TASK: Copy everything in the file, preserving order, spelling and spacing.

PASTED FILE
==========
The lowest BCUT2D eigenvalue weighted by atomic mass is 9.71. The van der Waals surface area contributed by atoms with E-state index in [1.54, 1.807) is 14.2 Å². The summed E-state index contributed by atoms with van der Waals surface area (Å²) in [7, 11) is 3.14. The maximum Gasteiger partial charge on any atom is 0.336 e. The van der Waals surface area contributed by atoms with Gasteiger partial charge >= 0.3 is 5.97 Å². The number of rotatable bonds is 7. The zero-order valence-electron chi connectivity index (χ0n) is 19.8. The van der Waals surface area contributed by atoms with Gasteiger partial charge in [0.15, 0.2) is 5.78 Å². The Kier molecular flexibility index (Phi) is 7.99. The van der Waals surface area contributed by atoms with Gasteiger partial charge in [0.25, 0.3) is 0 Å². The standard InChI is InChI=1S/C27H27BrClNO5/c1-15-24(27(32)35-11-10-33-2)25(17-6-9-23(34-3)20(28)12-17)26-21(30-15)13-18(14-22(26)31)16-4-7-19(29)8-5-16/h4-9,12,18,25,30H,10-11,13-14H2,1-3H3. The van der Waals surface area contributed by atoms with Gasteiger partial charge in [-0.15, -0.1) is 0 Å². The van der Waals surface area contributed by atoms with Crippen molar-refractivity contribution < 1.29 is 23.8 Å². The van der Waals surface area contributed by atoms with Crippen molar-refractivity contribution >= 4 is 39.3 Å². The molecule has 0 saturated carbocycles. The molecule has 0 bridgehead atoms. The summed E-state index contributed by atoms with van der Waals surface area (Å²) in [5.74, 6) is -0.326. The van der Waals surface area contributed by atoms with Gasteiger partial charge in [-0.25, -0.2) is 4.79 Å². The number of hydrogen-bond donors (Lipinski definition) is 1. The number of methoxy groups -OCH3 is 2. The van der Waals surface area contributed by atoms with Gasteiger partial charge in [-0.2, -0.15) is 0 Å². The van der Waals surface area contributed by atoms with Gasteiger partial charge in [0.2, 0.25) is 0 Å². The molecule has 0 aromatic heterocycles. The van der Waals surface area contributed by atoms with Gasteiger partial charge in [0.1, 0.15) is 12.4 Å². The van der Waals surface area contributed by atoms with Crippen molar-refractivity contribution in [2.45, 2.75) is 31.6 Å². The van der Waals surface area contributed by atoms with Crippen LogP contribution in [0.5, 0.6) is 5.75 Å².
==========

The lowest BCUT2D eigenvalue weighted by atomic mass is 9.71. The van der Waals surface area contributed by atoms with E-state index in [1.54, 1.807) is 14.2 Å². The summed E-state index contributed by atoms with van der Waals surface area (Å²) in [7, 11) is 3.14. The maximum Gasteiger partial charge on any atom is 0.336 e. The van der Waals surface area contributed by atoms with Gasteiger partial charge >= 0.3 is 5.97 Å². The number of rotatable bonds is 7. The zero-order valence-electron chi connectivity index (χ0n) is 19.8. The van der Waals surface area contributed by atoms with Gasteiger partial charge in [0.15, 0.2) is 5.78 Å². The Kier molecular flexibility index (Phi) is 7.99. The van der Waals surface area contributed by atoms with Gasteiger partial charge in [0.25, 0.3) is 0 Å². The standard InChI is InChI=1S/C27H27BrClNO5/c1-15-24(27(32)35-11-10-33-2)25(17-6-9-23(34-3)20(28)12-17)26-21(30-15)13-18(14-22(26)31)16-4-7-19(29)8-5-16/h4-9,12,18,25,30H,10-11,13-14H2,1-3H3. The van der Waals surface area contributed by atoms with Gasteiger partial charge in [-0.15, -0.1) is 0 Å². The van der Waals surface area contributed by atoms with Crippen molar-refractivity contribution < 1.29 is 23.8 Å². The van der Waals surface area contributed by atoms with Crippen molar-refractivity contribution >= 4 is 39.3 Å². The molecule has 0 saturated carbocycles. The molecule has 0 bridgehead atoms. The summed E-state index contributed by atoms with van der Waals surface area (Å²) in [5.74, 6) is -0.326. The van der Waals surface area contributed by atoms with Gasteiger partial charge in [-0.25, -0.2) is 4.79 Å². The number of hydrogen-bond donors (Lipinski definition) is 1. The number of methoxy groups -OCH3 is 2. The van der Waals surface area contributed by atoms with Gasteiger partial charge in [-0.2, -0.15) is 0 Å². The van der Waals surface area contributed by atoms with Gasteiger partial charge in [0.2, 0.25) is 0 Å². The molecule has 0 aromatic heterocycles. The van der Waals surface area contributed by atoms with Gasteiger partial charge in [0.1, 0.15) is 12.4 Å². The van der Waals surface area contributed by atoms with Crippen molar-refractivity contribution in [2.45, 2.75) is 31.6 Å². The van der Waals surface area contributed by atoms with Crippen LogP contribution in [0.5, 0.6) is 5.75 Å².